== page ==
Tag: bruce lee

MOVIE REVIEW | ***FOREIGN LANGUAGE WEEKEND*** Fist of Fury (1972)

The main reason I started this blog was to make me watch more movies, and to vary the kinds of movies I watched. The first part of that has been well and truly accomplished with me watching hundreds of movies for the first time, instead of falling back on old favourites over and over again.   But l’m not sure if I’ve varied my selections enough. I still watch mainly American movies, with directors, writers and actors that make them a pretty safe bet. So this year, I’m forcing myself to seek out more international movies. With Foreign Language Weekends, every weekend(ish) during 2016, I’ll review two(ish) non-English language movies.

 Fist 1

“Now you listen to me. I’ll only say this once. We are not sick men.”

My experience with kung fu and martial arts movies is pretty limited. My experience with Bruce Lee movies is limited to just one, Enter the Dragon. About which I said, “This seems to be the blueprint of every rip off and piss-take I’ve ever seen.  And for all its cheesiness, I totally understand its place as genre classic.” So while I claimed to “get it”, it’s impact obviously didn’t really stick with me, because that review is two years old, and I only just got around to watching my second Bruce Lee picture, Fist of Fury.


In turn of the 20th century Shanghai, Chen (Lee) returns home to his martial arts school where the funeral for his teacher is in progress. Apparently dying from pneumonia, Chen finds that hard to believe and suspects foul play. His suspicions only grow when students from a rival Japanese martial arts school pay a visit to deliver a derogatory sign and try to pick a fight. Chen almost takes the bait, but his fellow students remind him that their deceased master taught them martial arts only for fitness, not for fighting. (more…)

MOVIE REVIEW | Enter the Dragon (1973)

Scan
Ever seen a 70s martial arts movie?  Even if you haven’t, I bet you know exactly what to expect from this one.  I don’t think I’d ever watched one until now.  But Bruce Lee and everything about Enter the Dragon have been parodied and referenced so many times in the years since, that it’s hard to not feel like I’ve seen it all before.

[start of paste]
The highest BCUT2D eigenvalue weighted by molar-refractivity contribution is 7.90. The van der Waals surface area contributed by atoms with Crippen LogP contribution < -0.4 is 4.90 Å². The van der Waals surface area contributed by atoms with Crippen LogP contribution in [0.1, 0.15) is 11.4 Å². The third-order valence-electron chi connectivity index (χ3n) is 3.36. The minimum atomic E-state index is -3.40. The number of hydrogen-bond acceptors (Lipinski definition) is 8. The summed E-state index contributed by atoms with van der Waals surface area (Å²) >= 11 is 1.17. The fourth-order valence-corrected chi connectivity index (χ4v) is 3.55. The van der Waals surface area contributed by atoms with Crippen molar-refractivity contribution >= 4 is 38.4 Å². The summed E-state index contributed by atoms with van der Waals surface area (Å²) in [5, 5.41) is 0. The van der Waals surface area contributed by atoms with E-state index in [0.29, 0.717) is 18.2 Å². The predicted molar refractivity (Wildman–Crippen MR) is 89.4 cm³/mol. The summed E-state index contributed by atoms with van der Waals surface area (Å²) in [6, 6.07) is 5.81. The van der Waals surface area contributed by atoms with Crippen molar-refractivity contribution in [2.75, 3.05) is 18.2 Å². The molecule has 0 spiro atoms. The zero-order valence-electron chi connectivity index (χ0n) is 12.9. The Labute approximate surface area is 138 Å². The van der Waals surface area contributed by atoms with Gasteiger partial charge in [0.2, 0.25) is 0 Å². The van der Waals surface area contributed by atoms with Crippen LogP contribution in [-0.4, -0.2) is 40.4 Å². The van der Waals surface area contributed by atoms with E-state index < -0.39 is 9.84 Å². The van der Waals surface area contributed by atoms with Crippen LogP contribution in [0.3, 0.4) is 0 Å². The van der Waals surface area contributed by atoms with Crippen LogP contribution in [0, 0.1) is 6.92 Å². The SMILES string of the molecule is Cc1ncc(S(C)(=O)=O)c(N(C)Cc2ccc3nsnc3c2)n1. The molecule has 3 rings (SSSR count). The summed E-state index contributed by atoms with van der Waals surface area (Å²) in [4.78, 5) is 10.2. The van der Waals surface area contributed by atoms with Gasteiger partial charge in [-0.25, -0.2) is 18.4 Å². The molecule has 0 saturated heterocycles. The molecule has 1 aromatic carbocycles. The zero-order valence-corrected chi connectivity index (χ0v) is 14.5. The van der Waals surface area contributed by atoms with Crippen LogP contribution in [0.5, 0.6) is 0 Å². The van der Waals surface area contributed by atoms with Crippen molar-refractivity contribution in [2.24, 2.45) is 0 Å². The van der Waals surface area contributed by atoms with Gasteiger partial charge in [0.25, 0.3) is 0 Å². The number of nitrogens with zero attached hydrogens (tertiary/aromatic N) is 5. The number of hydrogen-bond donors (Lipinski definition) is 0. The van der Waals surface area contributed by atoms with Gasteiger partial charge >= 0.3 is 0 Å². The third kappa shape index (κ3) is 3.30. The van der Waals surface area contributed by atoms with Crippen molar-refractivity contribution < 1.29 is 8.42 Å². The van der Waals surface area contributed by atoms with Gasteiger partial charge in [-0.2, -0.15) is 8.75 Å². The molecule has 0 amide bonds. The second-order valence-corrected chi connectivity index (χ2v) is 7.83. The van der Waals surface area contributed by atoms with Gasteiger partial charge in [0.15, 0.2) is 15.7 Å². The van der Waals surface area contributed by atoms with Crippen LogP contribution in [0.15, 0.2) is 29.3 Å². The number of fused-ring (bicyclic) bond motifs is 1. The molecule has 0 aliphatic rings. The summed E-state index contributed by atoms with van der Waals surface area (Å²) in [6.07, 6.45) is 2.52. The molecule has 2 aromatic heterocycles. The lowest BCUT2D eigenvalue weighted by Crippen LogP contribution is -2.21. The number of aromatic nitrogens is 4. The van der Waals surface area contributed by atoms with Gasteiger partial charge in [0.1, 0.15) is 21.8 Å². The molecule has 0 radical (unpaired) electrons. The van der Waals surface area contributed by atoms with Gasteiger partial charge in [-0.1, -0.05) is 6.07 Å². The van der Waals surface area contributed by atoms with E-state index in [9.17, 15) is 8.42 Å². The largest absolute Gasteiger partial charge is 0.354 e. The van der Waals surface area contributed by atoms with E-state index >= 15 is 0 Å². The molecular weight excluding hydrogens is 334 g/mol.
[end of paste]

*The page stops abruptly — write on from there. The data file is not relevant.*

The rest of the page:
After topping his class at ass kicking school, Lee (Bruce Lee) is deployed on a covert mission to infiltrate the island lair of Mr Han (Kien Shih).  He’s running drugs and running whores, and not the willing ones with hearts of gold either.  These chicks are straight up kidnapped and sold as sex slaves.  Every few years, Mr Han holds a tournament to help strengthen his ranks of henchmen.  Lee uses the tournament as an excuse to pop over, and there is much fighting.

As a bad guy, Mr Han is just a little too over the top.  In a movie that seems to have gone all out on sets and locations, the dodgy cheapness of his many fake hands is laughable.  The last one seriously looks like 4 steaks knives sticking out of a tissue box spray painted silver.  His henchman, Bolo Yeung, is legitimately threatening and would have made a much more menacing opponent for Lee’s final battle.  But I guess the film makers thought Mr Han and his chintzy fake bare claw were more impressive.

The story is paper thin and really doesn’t matter.  What does matter is, it keeps finding reasons to have dudes fight.  Mr Han as a couple of scary bodyguards and Lee gets some almost allies in Williams (Jim Kelley) and Roper (John Saxon).  As American fighters taking part in the tournament, they also get a couple of cool fight scenes each to add a little variety.

I know this is probably a dumb question, typical of someone new to the genre, but seriously, what’s the story with the sound effects?  How did they become a staple of this kind of movie? Did people back in the day think they were badass?  Because all I could think with every ‘crack’, ‘snap’ and ‘thonk’ was how ridiculous, cartoony and just dumb they were.

One thing about Enter the Dragon that does more than hold up though, is Bruce Lee’s fighting.  Watching, it became immediately clear why he’s still the most famous name associated with movie martial arts, even though he’s been dead for forty years.  His physicality, intensity and skill is just amazing.  It’s impossible not be blown away when he’s really going for it.

From what I can tell, Enter the Dragon is the epitome of this genre.  The sound effects, the slow motion fights, the constantly zooming camera, the bad over dubbing of voices, the awesome soundtrack.  This seems to be the blueprint of every rip off and piss-take I’ve ever seen.  And for all its cheesiness, I totally understand its place as genre classic.

Enter the Dragon
Directed By – Robert Clouse
Written By – Michael Allin